SOMALILAND: Police Reform Convention Concluded
A three day police reform convention held in Hargeisa’s Ambassador Hotel by the Interior Ministry successfully concluded on Tuesday with donors present.
The project co-sponsored by the UNDP and the government of Great Britain was launched on Sunday by Somaliland’s Interior Minister, Dr Abdi Gabose, in hopes of restoring public confidence and professionalism to his taskforces.
The aim of the convention was to kick-start a public debate on how the state police can deliver services that are professional, efficient, accountable and trusted by the people as well as improving police-public relations.
Dr Gabose told participants during the inauguration ceremony, it was important for the public to trust the force and work together to tackle security issues in the country.
The Minister also revealed the police plans to hire 60 high school graduates and 40 university graduates in every year for the next five years to work in administration, data clerk and other similar jobs to support the taskforce.
Matt Woods, from the British Embassy Addis Ababa, Dan Silvey from Department of International Development (DFID) Nairobi, Andy Dimbleby from the British High Commission in Nairobi and UNDP‘s Saeed Ali Abdullahi were some of the donor officials who visited Tuesday’s convention.
Mr Woods said the UK government will continue to provide support to the Somaliland security forces and he was very pleased with the atmosphere in the convention.
“We are supporting the police reform convention through development funds, and will provide more support to the police next financial year (from April 1st). I thought the convention went very well. There was broad representation from across society, discussing police reform,” he told Somalilandpress.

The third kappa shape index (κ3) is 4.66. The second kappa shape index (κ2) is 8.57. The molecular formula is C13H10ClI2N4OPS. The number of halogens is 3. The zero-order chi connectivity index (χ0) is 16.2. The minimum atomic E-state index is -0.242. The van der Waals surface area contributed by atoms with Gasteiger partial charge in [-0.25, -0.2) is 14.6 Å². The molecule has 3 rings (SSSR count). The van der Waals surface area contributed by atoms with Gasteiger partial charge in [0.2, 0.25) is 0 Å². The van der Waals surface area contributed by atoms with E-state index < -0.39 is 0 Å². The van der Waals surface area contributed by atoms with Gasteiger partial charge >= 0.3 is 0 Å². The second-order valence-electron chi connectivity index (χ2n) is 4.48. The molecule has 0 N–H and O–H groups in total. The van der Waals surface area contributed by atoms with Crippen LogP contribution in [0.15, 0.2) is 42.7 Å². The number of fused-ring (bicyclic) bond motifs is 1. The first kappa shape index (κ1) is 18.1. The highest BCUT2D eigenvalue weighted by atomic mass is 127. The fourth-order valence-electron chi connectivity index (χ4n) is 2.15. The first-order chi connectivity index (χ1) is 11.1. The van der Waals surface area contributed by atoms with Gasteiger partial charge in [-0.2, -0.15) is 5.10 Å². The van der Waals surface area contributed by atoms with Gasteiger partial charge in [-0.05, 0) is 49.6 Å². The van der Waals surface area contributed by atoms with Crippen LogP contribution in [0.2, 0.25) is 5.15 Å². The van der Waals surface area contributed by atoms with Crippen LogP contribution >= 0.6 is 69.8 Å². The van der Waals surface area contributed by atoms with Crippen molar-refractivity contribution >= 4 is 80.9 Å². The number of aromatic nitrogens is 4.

The Interior Ministry plans to appoint a taskforce to look into the Somaliland Police and suggest ways of improving the force including funding, facilities, training and recruitment. The committee will also gather and analyse views from the public and security experts.
This was the second such convention to be held in the country since the establishment of the force in 1993.
The National Police Force was created after the harmonization of warring militants that removed the Siad Bare totalitarian regime.
Each of the country’s 6 administrative regions have a police commandant and commissioned officers that maintain law and order in the districts.
Police statistics from November 2009-November 2010 showed a surge in crimes in Somaliland’s urban towns. There have been significant rise in the number of reported sexual offences, murder and road fatalities.
There were 5.2 per cent increase in murder cases from 2008/2007 figures; 64 people were arrested for 81 reported cases of murder, 17 cases have not been solved.
There has been sharp surge in sexual related crimes, 186 cases were reported, an increase of 19.24 per cent. About 206 people were accused, 162 arrests were made.
With the government of Silaanyo taking office in July 2010, it plans to reserve these statistics and win the trust of the public.